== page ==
Detailed Bolted Joint Calculations.xls
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 Description:

A video accompanies this calculation.
Purpose of calculation:
Determine force distribution in a bolted joint.
Calculation Reference
Machine Design Juvinall
Scahum's Machine Design
http://www.mech.uwa.edu.au/DANotes/threads/mechanics/mechanics.html
http://emntserver.unl.edu/Negahban/em223/note16/note16.htm
http://en.wikipedia.org/wiki/Bolted_joint
http://www.boltscience.com/
Use 'Torque Pretension' worksheet also consult with the following references
http://www.roymech.co.uk/Useful_Tables/Screws/Preloading.html#Initial_Bolt_Tension
http://www.roymech.co.uk/Useful_Tables/Screws/Screw_loads.html
Calculation Validation
http://ocw.mit.edu/OcwWeb/MechanicalEngineering/2007Spring2005/Tools/detail/spreadsheet.htm
1) Material and basic geometry geometry
Young's modulus of bolt
Poisson ratio of bolt
Young's modulus of clamped plate
Poisson ratio of clamped plate
upper clamped plate thickness
lower clamped plate thickness
total clamped plate thickness
2) Bolting details
bolt diameter
bolt thread root diameter
bolt clearance hole
bolt head diameter
(note: could be increased using a flanged headed bolt or a washer)
thickness of bolt head
nut thickness
(note: enter 0 if threaded into flange)
bolt length assumed equal total clamped plate thickness + hnut
3) Torque Tightening and Bolt PreLoad Calculation
Method of torque tightening determines accuracy of bolt preload obtained.
It is not unusual to increase bolt size because the torque tightening method cannot guarentee a minimum preload.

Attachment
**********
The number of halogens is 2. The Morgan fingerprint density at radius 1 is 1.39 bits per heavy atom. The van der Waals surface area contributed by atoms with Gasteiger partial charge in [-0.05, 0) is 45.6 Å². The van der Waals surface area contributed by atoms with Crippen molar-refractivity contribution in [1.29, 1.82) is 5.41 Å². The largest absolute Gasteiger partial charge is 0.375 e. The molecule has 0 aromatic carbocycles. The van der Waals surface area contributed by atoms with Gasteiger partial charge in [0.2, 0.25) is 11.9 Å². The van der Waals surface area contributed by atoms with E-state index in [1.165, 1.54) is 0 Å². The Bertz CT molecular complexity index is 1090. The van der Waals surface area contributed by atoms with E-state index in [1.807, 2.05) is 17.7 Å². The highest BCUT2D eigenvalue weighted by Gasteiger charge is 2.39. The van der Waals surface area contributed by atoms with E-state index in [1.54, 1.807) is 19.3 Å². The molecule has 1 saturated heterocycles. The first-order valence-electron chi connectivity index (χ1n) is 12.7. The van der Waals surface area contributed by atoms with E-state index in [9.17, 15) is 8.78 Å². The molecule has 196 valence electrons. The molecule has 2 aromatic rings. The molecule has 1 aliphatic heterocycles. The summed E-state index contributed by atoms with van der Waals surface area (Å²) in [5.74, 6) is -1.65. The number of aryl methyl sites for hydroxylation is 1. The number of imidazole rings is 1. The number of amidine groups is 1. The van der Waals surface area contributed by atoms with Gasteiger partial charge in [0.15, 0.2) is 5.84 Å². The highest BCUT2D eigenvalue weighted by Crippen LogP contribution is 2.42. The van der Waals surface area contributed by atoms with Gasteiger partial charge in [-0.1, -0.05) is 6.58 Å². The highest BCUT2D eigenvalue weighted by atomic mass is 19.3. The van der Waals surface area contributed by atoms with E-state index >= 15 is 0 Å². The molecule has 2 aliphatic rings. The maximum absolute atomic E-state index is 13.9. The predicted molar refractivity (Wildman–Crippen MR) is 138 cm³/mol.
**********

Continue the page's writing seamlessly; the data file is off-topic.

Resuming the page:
The effects of the torque tightening method are shown on the joint diagram below.
Variation in preload (+ and )
Tightening Torque (to yield bolt see Eqn. 37)
Bolt head dimension across flats
Thread pitch
outer thread radius
inner thread radius
mean thread radius
Effective radius of rubbing surface against which head/nut bears
Coefficient of friction between screw and nut thread
Coefficient of friction at head/nut bearing collar
Thread Lead (equals thread pitch for single thread screws)
Angle of thread at mean radius
Thread angle at bearing surface
Angle between tangent to tooth profile (on the loaded side) and a radial line
Thread Constant
Bolt preload (load parallel to screw axis)
Efficiency of the screw mechanism (ratio of useful work out to work in)
Torque to stretch Bolt
Thread Torque (torsional load in the bolt to stretch the bolt and overcome thread friction)
Torque to overcome thread friction
Torque to overcome collar friction
Joint pretension constants to compare with other threads
Typical K factors for comparison purposes
Steel Thread Condition
0.30 as received, stainless on mild or alloy
0.20 as received, mild or alloy on same
0.16 cadmium plated
0.14 molybdenumdisulphide grease
0.12 PTFE lubrication
Off Torque  torque required to loosen the nut (if negative then torque needs to be applied to hold nut still)
Bolt Pretension and material properties
Bolt ultimate tensile strength
Bolt yield stress
Force on joint at which bolt yields (ignoring torsional effects)
% of bolt yield stress used by bolt preload
4) Stiffness of tensile loadpath
Tensile stiffness of a bolt shaft
Shear stiffness of a bolt head
Shear stiffness of a nut
Total stiffness of bolt
5) Stiffness of compressive loadpath